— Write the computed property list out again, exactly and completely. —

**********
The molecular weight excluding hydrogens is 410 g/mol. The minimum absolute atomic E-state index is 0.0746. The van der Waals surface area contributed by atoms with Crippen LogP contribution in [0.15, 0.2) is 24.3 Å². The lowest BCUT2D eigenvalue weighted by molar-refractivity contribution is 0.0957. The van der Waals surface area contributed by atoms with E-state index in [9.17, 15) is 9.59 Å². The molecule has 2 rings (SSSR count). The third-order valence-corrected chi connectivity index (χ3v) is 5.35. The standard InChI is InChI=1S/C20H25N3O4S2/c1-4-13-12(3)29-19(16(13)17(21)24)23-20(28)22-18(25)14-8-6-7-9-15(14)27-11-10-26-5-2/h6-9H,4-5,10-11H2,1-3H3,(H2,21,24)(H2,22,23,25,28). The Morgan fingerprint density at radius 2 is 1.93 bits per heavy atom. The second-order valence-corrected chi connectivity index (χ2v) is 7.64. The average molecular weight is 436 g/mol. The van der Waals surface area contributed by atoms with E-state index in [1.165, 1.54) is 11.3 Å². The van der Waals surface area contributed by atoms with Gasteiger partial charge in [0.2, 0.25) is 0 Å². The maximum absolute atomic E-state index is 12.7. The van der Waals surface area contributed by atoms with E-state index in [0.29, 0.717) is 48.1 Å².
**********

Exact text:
The molecular weight excluding hydrogens is 410 g/mol. The minimum absolute atomic E-state index is 0.0746. The van der Waals surface area contributed by atoms with Crippen LogP contribution in [0.15, 0.2) is 24.3 Å². The lowest BCUT2D eigenvalue weighted by molar-refractivity contribution is 0.0957. The van der Waals surface area contributed by atoms with E-state index in [9.17, 15) is 9.59 Å². The molecule has 2 rings (SSSR count). The third-order valence-corrected chi connectivity index (χ3v) is 5.35. The standard InChI is InChI=1S/C20H25N3O4S2/c1-4-13-12(3)29-19(16(13)17(21)24)23-20(28)22-18(25)14-8-6-7-9-15(14)27-11-10-26-5-2/h6-9H,4-5,10-11H2,1-3H3,(H2,21,24)(H2,22,23,25,28). The Morgan fingerprint density at radius 2 is 1.93 bits per heavy atom. The second-order valence-corrected chi connectivity index (χ2v) is 7.64. The average molecular weight is 436 g/mol. The van der Waals surface area contributed by atoms with E-state index in [1.165, 1.54) is 11.3 Å². The van der Waals surface area contributed by atoms with Gasteiger partial charge in [0.2, 0.25) is 0 Å². The maximum absolute atomic E-state index is 12.7. The van der Waals surface area contributed by atoms with E-state index in [0.29, 0.717) is 48.1 Å².